Metastatic Breast Cancer

Treatment Strategies

The goal of treatment for metastatic breast cancer is to control the growth of disease for as long as possible and to maintain quality of life. Many treatment options are available, and the treatment for an individual woman depends on many factors, including:

  • The site or sites of metastasis
  • The hormone receptor and HER2 status of the cancer
  • Whether the disease is progressing rapidly or slowly
  • Your age, overall health and menopausal status
  • The time since your initial diagnosis and treatment (if the metastasis is recurrent cancer)

Even though metastatic cancer involves cancer in an organ other than the breast, the cancer cells are still breast cancer cells, which means the same treatments used for earlier-stage breast cancer are used for meta-static disease. These treatments include hormone therapy, surgery, targeted therapy, chemotherapy and radiation therapy. However, these treatments are often used for different purposes or with different goals.

Surgery or radiation therapy is typically not used as part of treatment for metastatic breast cancer. When they are used, it’s usually to relieve symptoms or to prevent complications.

Types of treatment

Hormone therapy

Hormone therapy, also known as endocrine therapy, is the recommended first choice for women with metastatic breast cancer that tests positively for estrogen and/or progesterone receptors (ER+ and/or PR+). Hormone therapy is also sometimes recommended if the hormone receptor status is not certain or is negative. This treatment is effective at slowing the growth of metastasis because it works by blocking the action or decreasing the amount of estrogen or progesterone, the very substances that fuel the growth of breast cancer cells in your body.

Several types of drugs can be used for hormone therapy, and they differ in how they work, who they can be used for, and what side effects they can cause. Your doctor will consider several factors when recommending the best type of hormone therapy for your particular case, including whether you are premenopausal or postmenopausal and whether you have received hormone therapy as a previous treatment for earlier-stage breast cancer (Table 1). Your doctor will discuss the advantages and disadvantages of these drugs so that you can decide together which treatment course is best for you.

Table 1. Hormone therapy options for metastatic breast cancer

Menopausal status Hormone therapy options
Postmenopausal
Aromatase inhibitors:
     anastrozole (Arimidex),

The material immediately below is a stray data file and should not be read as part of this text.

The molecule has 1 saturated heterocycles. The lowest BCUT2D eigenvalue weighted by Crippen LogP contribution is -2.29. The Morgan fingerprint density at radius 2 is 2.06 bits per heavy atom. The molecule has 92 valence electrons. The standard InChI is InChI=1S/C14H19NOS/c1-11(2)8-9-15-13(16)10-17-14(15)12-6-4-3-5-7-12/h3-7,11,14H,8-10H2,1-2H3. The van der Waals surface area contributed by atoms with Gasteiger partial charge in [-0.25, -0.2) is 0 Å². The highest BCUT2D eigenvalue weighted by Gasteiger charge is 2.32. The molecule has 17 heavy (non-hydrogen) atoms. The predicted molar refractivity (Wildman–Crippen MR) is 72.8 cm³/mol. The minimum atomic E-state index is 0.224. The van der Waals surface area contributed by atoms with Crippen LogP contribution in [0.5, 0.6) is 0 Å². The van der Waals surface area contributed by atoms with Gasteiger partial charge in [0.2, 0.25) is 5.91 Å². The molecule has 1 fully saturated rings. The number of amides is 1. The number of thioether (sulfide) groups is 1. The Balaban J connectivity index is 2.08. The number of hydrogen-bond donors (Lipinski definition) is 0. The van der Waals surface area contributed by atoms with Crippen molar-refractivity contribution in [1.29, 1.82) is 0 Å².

Ietrozole (Femara),
     exemestane (Aromasin)
Selective estrogen-receptor modulator:
     tamoxifen (Nolvadex),
     toremifene (Fareston)
Fulvestrant (Faslodex)
Progestin (megestrol acetate, Megace)
High-dose estrogen (ethinyl estradiol)
Androgen (male hormone):
     fluoxymesterone
     (Halotestin)
Premenopausal
Tamoxifen
Luteinizing hormone receptor hormones
     (LHRHs): goserelin (Zoladex), 

     luprolide (Lupron)
Progestin (megestrol acetate, Megace)
High-dose estrogen (ethinyl estradiol)
Androgen (male hormone):
     fluoxymesterone (Halotestin)

Chemotherapy

Traditional chemotherapy is another option to treat metastatic breast cancer, especially if the cancer is ER-negative or PR-negative or if the cancer progresses during hormone therapy. Many chemotherapy drugs are options for treating metastatic breast cancer. Chemotherapy is sometimes given as a single drug and sometimes as a combination of two or three drugs, either given together or one after another (see Table 2). Your doctor will discuss the advantages and disadvantages of these drugs so that you can decide together which treatment course is best for you.

Table 2. Chemotherapy options for metastatic breast cancer

Type of cancer Chemotherapy agent or combination
  Generic name Brand name (Abbreviation)
HER2- Often-used single agents  
  doxorubicin Adriamycin
epirubicin Ellence
liposomal doxorubicin Doxil
paclitaxel Taxol
docetaxel Taxotere
protein-bound paclitaxel Abraxane
capecitabine Xeloda
gemcitabine Gemzar
vinorelbine Navelbine
eribulin Halaven
Other single agents  
cyclophosphamide Cytoxan
mitoxantrone Novantrone
cisplatin  
carboplatin  
etoposide VePesid
vinblastine Velban
fluorouracil (5-FU) Adrucil
methotrexate various products
ixabepilone Ixempra
Often-used combinations  
cyclophosphamide, doxorubicin, fluorouracil (CAF/FAC)
fluorouracil, epirubicin, cyclophosphamide (FEC)
doxorubicin, cyclophosphamide (AC)
epirubicin, cyclophosphamide (EC)
doxorubicin and docetaxel or paclitaxel (AT)
cyclophosphamide, methotrexate (Folex), fluorouracil (CMF)
docetaxel and capecitabine  
gemcitabine, paclitaxel (GT)
Other combinations  
ixabepilone and capecitabine  
HER2+ trastuzumab plus preferred agents  
  pertuzumab (Perjeta) and docetaxel  
pertuzumab and paclitaxel (not approval indication)  
trastuzumab plus other agents  
paclitaxel (alone or with carboplatin)  
docetaxel  
vinorelbine  
capecitabine  
HER2+, previously treated with trastuzumab    
  lapatinib (Tykerb) and capecitabine  
trastuzumab and capecitabine  
trastuzumab and lapatinib  
trastuzumab and other agents  

Targeted therapy